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Flashback: Towns’ Sneakers Send Message of Hope

Photo by Bryan Horowitz

So often regarded primarily as instruments of hype, our sneakers have the potential to be so much more. What gets lost in a never-ending stream of high-stress Sadderdays is that what we choose to put on our feet is a statement about our own individuality, for better or worse. As the saying goes, you can tell a lot about someone by the shoes they’re wearing.

Two days after the Sandy Hook elementary school shooting in December 2012, St. Joseph Metuchen sophomore Karl-Anthony Towns shrugged off the flu while leading the Falcons to a one-point victory over Teaneck in front of future college coach John Calipari. More than his double-double that night, what resonated were the phrases he had handwritten on his green and white Nikes: “Prayers to Newtown, CT” and “the children are our future.”

I have no idea whether those affected by the tragedy caught wind of Towns’ tribute. Regardless, the display of empathy spoke volumes about a basketball prodigy who intended to make good use of the forum his rising profile would provide him.

“We just passed being kids, and we’re just now becoming teenagers,” Towns told KSTV, “and later on in life we’ll be men. So we’re not so far from these kids. We may just be in high school, but just years ago, we were in the elementary schools too. So it really touched us, because we could have been those kids that were killed.”

By that time, Towns was already extremely skilled for his age, as evidenced by how he held his own against Anthony Davis while playing for the Dominican National Team. Being seven feet tall obviously helped his cause, but he had superb court vision and three-point range honed by a work ethic you just can’t teach.

Photo by Bryan Horowitz

As I found when I wrote a profile on him, his perspective was just as gifted as his game. I live about a mile from St. Joe’s, and the local consensus was that Towns is a genuinely good person, particularly generous with people less fortunate than he is. That sensitivity, of course, comes from his upbringing.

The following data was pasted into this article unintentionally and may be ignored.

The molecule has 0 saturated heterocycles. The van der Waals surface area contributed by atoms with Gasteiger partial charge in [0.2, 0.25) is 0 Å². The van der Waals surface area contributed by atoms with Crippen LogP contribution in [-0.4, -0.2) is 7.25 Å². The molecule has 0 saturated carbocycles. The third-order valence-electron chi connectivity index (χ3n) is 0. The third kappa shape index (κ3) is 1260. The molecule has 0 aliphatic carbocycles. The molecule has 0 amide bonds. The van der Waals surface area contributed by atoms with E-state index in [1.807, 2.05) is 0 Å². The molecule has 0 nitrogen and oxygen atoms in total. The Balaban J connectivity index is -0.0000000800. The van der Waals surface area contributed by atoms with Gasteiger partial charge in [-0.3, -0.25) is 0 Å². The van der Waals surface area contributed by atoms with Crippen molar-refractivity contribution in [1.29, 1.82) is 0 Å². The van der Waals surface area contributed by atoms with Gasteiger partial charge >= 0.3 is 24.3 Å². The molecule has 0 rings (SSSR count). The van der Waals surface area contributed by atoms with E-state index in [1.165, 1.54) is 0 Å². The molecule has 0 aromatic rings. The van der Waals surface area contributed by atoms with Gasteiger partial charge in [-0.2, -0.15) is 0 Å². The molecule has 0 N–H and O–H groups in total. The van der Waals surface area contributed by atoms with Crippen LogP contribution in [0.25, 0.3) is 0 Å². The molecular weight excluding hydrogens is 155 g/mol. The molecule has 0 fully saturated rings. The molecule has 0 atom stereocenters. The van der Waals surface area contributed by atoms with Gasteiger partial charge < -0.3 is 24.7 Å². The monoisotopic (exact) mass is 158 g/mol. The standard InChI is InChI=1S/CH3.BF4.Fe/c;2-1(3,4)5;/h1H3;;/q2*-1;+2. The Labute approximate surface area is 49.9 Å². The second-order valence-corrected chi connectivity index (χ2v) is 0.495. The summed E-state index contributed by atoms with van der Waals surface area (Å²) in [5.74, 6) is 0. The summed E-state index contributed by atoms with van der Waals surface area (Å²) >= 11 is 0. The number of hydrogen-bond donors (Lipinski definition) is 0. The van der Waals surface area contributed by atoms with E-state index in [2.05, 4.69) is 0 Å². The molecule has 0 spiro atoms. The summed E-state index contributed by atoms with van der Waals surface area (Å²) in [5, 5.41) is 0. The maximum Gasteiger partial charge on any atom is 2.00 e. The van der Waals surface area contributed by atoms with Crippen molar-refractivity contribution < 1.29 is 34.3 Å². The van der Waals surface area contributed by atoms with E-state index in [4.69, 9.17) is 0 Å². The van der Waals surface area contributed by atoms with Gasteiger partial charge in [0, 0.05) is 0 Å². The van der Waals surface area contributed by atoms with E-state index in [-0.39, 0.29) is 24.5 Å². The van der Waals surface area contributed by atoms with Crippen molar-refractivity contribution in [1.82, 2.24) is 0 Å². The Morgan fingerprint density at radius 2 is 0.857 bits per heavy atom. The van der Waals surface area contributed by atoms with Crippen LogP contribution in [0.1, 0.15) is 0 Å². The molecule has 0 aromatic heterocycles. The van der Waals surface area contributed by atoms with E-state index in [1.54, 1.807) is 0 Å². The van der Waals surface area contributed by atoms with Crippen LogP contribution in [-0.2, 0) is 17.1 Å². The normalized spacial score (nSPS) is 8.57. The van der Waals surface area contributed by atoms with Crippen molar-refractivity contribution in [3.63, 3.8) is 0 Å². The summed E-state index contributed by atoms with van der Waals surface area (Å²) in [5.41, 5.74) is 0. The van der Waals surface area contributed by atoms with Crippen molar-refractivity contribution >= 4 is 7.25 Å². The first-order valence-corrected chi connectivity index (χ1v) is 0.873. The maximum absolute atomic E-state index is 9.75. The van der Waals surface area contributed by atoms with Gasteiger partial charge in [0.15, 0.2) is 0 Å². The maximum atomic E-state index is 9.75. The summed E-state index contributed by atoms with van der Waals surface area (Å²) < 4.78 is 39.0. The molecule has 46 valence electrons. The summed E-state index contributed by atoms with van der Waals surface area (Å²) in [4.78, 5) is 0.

“My dad worked a lot of jobs when I was younger just so I could have shoes to play basketball, so it just taught me a lot about how to work hard,” Towns told me over slices of buffalo chicken pizza. “Just keep working hard and keep going at it, because there’s always going to be a better day out there.”

While his peers amassed sneaker collections akin to an NBA player — Stanley Johnson’s custom Jordans come to mind — it made sense that Towns maintained a more practical relationship with his footwear throughout high school. Sneakers weren’t a luxury item, rather a utilitarian means to an end.

“I’ve actually never worn a pair of Air Jordans in my entire life,” he told me at that spring’s Jordan Brand Classic, which he attended as a spectator. “Growing up, I never had the money to buy them. I haven’t even tried on a pair of Jordans at Foot Locker!

“So hopefully I can put my feet in some Jordans sooner or later.”

That came to fruition when Towns was chosen to play in the JBC at the end of his senior year. It was fitting that his first pair of J’s was earned, not given. When he showed up lean and mean at Kentucky and started destroying everyone down low, it was obvious his longtime dream of playing in the NBA wasn’t far from becoming a reality.

(Sidebar: I realize Towns was a monster last year and I credit Kentucky for the role it played in his development. But given that he was arguably the second-best shooter on the team behind Devin Booker, I might have had him take more than eight three-pointers in 39 games. Considering UK’s starting backcourt couldn’t hit the ocean from a boat, that added dimension might have come in handy against, say, Wisconsin. That said, what do I know?)

After the basketball season concluded, Towns tweeted a heartfelt letter of thanks to Kentucky fans for their support, and he toured the Bluegrass State signing autographs for anyone who decided to show up. He then did the same at his old high school back in Jersey. Given his history of magnanimity, it wasn’t surprising to see him taking the time to remember where he came from.

A couple weeks ago, on Draft night, I sat on the couch with my wife who had gone to one of Towns’ high school games with me. When he was taken first overall by Minnesota, we cheered and high-fived in honor of the hometown kid who made good while doing things the right way.

“All I’m worried about is being the best person I can be, the best human I can be,” Towns told me back in 2012, “and just going out there and playing the game I love at a high level.”

That mentality has taken him a long way from when his father would buy him sneakers just so he could play ball. But no matter what he elects to put on his feet nowadays, I trust he’ll never be above walking a mile in somebody else’s shoes.


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